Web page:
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SafeAirOne 04-24-2012 05:02 PM

Sewing Machine Servo Motor Recommendation?
Looks like I'm going to switch from a clutch motor to a servo motor on my Adler 167--I just can't finesse it the way I'd like to when sewing.

I'm weighing two 3/4hp servo motors to use a replacement: One is a Consew CSM-550, the other is a Nick-O Sew NKS-5500.

The Consew (presumably) is backed by the Consew reputation, whereas I'm not too familiar with the Nick-O Sew name...Both are about the same price and have the same features except the Nick-O Sew has the speed control knob on the power switch box (which I like) whereas the Consew has it on the motor.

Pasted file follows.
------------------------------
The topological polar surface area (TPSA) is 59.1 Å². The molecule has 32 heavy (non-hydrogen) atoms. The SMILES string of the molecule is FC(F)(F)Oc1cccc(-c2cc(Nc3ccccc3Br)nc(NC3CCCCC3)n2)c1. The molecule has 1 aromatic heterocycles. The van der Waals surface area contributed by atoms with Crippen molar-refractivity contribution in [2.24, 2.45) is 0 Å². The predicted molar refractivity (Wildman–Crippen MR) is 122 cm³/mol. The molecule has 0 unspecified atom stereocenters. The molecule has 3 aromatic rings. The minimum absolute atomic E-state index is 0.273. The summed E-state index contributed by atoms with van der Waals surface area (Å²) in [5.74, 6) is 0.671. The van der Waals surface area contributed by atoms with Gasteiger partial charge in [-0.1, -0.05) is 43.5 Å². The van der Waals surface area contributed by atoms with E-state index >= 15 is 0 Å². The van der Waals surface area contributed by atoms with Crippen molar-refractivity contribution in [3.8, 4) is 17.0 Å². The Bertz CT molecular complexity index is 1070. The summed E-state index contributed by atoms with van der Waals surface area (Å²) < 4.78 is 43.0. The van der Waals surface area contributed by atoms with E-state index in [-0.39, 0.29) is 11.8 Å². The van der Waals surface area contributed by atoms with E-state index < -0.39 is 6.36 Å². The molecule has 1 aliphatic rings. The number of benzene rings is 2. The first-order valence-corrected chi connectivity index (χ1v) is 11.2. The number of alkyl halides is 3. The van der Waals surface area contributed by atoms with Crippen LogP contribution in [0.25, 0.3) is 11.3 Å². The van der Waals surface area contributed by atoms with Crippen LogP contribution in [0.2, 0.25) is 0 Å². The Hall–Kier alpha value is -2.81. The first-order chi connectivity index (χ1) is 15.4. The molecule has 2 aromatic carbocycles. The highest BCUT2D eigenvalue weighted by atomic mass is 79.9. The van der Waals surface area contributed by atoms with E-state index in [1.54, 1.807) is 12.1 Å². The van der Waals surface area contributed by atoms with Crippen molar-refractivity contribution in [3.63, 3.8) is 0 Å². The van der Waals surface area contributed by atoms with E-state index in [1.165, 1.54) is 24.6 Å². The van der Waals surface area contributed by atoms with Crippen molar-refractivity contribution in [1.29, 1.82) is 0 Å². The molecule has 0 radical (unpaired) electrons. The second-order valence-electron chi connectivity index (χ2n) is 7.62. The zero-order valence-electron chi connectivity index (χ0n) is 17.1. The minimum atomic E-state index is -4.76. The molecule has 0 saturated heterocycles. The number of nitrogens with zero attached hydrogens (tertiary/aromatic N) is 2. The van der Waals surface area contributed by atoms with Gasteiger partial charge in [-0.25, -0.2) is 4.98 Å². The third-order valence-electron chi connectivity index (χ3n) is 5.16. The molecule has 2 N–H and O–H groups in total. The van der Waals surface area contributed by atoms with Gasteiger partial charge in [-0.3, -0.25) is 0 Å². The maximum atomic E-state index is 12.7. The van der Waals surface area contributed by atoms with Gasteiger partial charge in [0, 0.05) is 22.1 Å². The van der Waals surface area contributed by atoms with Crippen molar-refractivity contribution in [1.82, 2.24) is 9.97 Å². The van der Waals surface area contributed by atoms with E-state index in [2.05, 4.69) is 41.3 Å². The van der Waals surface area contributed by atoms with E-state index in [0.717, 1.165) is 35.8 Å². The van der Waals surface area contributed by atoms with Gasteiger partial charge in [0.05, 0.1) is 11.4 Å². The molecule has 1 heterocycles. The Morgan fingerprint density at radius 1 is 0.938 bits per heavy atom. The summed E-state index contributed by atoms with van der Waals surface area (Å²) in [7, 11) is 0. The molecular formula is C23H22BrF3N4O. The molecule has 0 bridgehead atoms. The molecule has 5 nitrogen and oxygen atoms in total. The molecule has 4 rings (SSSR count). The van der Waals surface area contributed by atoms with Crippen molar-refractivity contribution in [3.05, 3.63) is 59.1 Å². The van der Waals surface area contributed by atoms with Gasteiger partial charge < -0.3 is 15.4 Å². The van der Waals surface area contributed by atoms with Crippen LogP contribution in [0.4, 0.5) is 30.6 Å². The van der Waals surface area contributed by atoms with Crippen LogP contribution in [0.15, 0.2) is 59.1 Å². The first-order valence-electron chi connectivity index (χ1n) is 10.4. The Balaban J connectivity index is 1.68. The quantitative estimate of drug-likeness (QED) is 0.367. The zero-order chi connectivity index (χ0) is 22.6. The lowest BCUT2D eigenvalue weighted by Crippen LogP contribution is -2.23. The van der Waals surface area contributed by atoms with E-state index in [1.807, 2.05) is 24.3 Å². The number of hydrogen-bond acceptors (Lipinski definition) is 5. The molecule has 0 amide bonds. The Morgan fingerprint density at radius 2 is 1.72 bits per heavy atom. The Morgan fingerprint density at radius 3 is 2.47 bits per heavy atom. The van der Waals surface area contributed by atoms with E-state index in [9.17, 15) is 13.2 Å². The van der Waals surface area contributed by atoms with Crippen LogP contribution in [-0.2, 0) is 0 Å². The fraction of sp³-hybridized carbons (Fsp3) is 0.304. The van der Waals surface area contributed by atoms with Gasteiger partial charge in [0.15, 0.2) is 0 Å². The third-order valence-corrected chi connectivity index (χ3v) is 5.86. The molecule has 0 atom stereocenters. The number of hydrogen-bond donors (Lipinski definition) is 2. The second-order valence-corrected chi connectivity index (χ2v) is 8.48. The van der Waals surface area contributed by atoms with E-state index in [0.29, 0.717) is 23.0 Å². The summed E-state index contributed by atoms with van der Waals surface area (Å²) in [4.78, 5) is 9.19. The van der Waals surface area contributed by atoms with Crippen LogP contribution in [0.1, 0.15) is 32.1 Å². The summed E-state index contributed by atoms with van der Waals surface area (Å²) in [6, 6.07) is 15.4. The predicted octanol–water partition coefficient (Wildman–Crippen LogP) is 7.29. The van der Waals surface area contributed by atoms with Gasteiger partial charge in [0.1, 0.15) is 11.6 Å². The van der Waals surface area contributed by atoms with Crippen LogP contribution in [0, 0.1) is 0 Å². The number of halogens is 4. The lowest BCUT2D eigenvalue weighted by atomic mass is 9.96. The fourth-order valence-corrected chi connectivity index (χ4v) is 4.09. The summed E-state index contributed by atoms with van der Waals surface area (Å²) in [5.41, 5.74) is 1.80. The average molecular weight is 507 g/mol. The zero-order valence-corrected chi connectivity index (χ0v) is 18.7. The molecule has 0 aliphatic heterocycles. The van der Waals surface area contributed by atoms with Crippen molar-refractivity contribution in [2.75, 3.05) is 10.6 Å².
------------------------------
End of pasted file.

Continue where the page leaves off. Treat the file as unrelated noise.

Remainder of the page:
Any recommendations/testimonials for or against one or the other?


DanTwoLakes 04-24-2012 05:28 PM

Consew doesn't make the servo motors, they just have their name put on it. From what I've seen and heard, they aren't very good.

I just looked at the site for the Nick O Sew, and I'm confused why they are talking about a "spare brake shoe" that goes with the motor. A true servo motor is a constant torque device with infinite speed control throughout its speed range, and doesn't need a "brake shoe" like a clutch motor.

I have been using Reliable Sew Quiet motors for about 6 years. I have two Sew-Quiet 3000s, and a Sew Quiet 4000. I have not had the tiniest problem with any of them, and one of them is running a very heavy duty machine. They now make the Sew-Quiet 5000 which is even better than the first two models. The 5000 has digital speed settings, not analog like the two you mentioned, and it is brushless.